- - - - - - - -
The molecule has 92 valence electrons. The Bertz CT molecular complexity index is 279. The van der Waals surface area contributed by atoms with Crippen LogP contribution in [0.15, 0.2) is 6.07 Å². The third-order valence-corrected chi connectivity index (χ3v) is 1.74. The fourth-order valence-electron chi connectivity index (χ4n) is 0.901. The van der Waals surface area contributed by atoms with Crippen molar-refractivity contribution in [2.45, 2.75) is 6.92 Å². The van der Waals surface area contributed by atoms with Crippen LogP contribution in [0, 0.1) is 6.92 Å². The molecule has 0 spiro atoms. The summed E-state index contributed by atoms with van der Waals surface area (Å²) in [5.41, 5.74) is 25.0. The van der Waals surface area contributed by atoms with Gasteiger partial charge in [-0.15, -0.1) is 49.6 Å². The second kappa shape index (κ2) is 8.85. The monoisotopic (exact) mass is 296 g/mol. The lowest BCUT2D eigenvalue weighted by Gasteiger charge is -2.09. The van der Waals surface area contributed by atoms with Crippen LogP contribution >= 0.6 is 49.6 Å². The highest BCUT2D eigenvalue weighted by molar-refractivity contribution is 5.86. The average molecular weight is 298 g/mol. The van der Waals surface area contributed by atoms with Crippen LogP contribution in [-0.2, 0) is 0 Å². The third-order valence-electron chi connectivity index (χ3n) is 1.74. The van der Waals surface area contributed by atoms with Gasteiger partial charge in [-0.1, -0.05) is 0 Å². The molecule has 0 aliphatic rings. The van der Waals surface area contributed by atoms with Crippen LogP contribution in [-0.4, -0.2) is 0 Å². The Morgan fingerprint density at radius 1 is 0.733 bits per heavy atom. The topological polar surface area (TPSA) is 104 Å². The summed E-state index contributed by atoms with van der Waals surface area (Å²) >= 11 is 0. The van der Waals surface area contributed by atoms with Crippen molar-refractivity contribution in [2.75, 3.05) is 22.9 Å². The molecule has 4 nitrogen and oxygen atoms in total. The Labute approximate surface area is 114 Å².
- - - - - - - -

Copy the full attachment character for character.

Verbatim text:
The molecule has 92 valence electrons. The Bertz CT molecular complexity index is 279. The van der Waals surface area contributed by atoms with Crippen LogP contribution in [0.15, 0.2) is 6.07 Å². The third-order valence-corrected chi connectivity index (χ3v) is 1.74. The fourth-order valence-electron chi connectivity index (χ4n) is 0.901. The van der Waals surface area contributed by atoms with Crippen molar-refractivity contribution in [2.45, 2.75) is 6.92 Å². The van der Waals surface area contributed by atoms with Crippen LogP contribution in [0, 0.1) is 6.92 Å². The molecule has 0 spiro atoms. The summed E-state index contributed by atoms with van der Waals surface area (Å²) in [5.41, 5.74) is 25.0. The van der Waals surface area contributed by atoms with Gasteiger partial charge in [-0.15, -0.1) is 49.6 Å². The second kappa shape index (κ2) is 8.85. The monoisotopic (exact) mass is 296 g/mol. The lowest BCUT2D eigenvalue weighted by Gasteiger charge is -2.09. The van der Waals surface area contributed by atoms with Crippen LogP contribution >= 0.6 is 49.6 Å². The highest BCUT2D eigenvalue weighted by molar-refractivity contribution is 5.86. The average molecular weight is 298 g/mol. The van der Waals surface area contributed by atoms with Crippen LogP contribution in [-0.2, 0) is 0 Å². The third-order valence-electron chi connectivity index (χ3n) is 1.74. The van der Waals surface area contributed by atoms with Gasteiger partial charge in [-0.1, -0.05) is 0 Å². The molecule has 0 aliphatic rings. The van der Waals surface area contributed by atoms with Crippen LogP contribution in [-0.4, -0.2) is 0 Å². The Morgan fingerprint density at radius 1 is 0.733 bits per heavy atom. The topological polar surface area (TPSA) is 104 Å². The summed E-state index contributed by atoms with van der Waals surface area (Å²) >= 11 is 0. The van der Waals surface area contributed by atoms with Crippen molar-refractivity contribution in [2.75, 3.05) is 22.9 Å². The molecule has 4 nitrogen and oxygen atoms in total. The Labute approximate surface area is 114 Å².